The German ex-tennis player has had to apologize for a supposed slip in a charity auction. A London court considers that the winner of six Grand Slam titles cannot afford his debts.
Boris Becker Bankruptcy
A London court today declared bankrupt the German ex-tennis player Boris Becker, winner of six Grand Slam titles. Although Becker’s lawyers, 49, asked the bankruptcy court of the British capital a “last chance” to pay a debt that contracted to remortgage a property in Mallorca, the head of Civil Registry in charge of dealing with the case, Christine Derret, declared it insolvent.
Becker’s lawyers argued that there was “obvious evidence” that his client could return. Through a refinancing agreement, the debt he contracted with private bank Arbuthnot Latham & Co, estimated at around six million, for the hypothecary of a property in Mallorca, but the court declared it insolvent.
Christine Derrett, who claimed to have seen him play live when Becker was active, said, “With great pain,” that there was no reliable evidence that the Teutonic ex-tennis player could return the “considerable debt” he has while refusing to postpone the session for 28 days. “I have the impression that we are facing a man with his head buried in the sand,” said Derrett.
Becker, who in recent years worked as a coach of Serbian tennis player Novak Djokovic and worked as a commentator on the British BBC for the Wimbledon tournament, retired from professional tennis in 1999.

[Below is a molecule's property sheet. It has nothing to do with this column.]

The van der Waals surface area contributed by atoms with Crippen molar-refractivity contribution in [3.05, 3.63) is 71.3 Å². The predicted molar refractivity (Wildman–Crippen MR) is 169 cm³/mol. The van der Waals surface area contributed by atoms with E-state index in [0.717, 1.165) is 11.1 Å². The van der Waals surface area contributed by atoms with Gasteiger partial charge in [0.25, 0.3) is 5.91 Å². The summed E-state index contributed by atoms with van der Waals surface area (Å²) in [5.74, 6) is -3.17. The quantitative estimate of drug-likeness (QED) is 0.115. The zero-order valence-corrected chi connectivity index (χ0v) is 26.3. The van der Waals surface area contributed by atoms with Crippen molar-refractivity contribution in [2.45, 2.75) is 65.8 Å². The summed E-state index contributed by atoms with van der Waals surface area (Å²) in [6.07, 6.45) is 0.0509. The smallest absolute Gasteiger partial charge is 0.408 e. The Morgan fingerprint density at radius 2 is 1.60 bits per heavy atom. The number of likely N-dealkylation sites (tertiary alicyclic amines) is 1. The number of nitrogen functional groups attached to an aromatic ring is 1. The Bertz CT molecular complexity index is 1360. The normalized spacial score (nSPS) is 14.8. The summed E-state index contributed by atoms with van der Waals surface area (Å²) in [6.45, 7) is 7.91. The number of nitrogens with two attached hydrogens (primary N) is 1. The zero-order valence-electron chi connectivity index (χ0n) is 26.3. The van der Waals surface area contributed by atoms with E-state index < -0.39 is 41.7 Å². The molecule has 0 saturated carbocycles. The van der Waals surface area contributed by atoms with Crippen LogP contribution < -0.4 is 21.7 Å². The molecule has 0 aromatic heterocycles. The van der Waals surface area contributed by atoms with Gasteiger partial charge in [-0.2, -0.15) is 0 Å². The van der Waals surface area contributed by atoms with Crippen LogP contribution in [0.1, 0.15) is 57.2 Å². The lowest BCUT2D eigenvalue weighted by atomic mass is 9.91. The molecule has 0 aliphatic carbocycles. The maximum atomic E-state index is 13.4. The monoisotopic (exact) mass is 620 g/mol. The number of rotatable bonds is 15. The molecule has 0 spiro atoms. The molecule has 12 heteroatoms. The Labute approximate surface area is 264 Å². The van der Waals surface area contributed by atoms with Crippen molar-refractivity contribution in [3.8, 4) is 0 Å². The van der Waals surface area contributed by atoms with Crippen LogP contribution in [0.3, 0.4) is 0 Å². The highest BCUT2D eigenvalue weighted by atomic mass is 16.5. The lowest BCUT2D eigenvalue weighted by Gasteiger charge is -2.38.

In 2002, the German was sentenced to two years of probation and to pay half a million dollars for tax evasion between the years 1991 and 1993 The German ex-tennis player Boris Becker delivered a fake racket in a television auction for charity, reports the popular German newspaper “Bild”.
According to this medium, the triple champion of Wimbledon offered the racket with which he had theoretically played his last game of that tournament in a program of public television ZDF, for which a collector paid 12,000 dollars.
Now came to light, notes the newspaper, that the buyer received a racket that was not with Becker faced Pat Rafter, in 1999, the game that lost and continued his withdrawal from tennis. The charity campaign to which the collection should have been destined did not receive the money either.
The sale took place last June and, according to report, Becker’s lawyer, Christian Moser, later corrected the error and sent the correct racket to the collector, identified as Julian Schmitz-Avila.
The collection, on the other hand, has not been deposited yet to the promised charity campaign, sponsored by that newspaper, which the lawyer justifies in the “negative information” that newspaper disseminates about his client.
In recent times, a report has reported profusely of alleged financial problems of the ex-tennis player, 50 years, which has ensured that is on the verge of bankruptcy.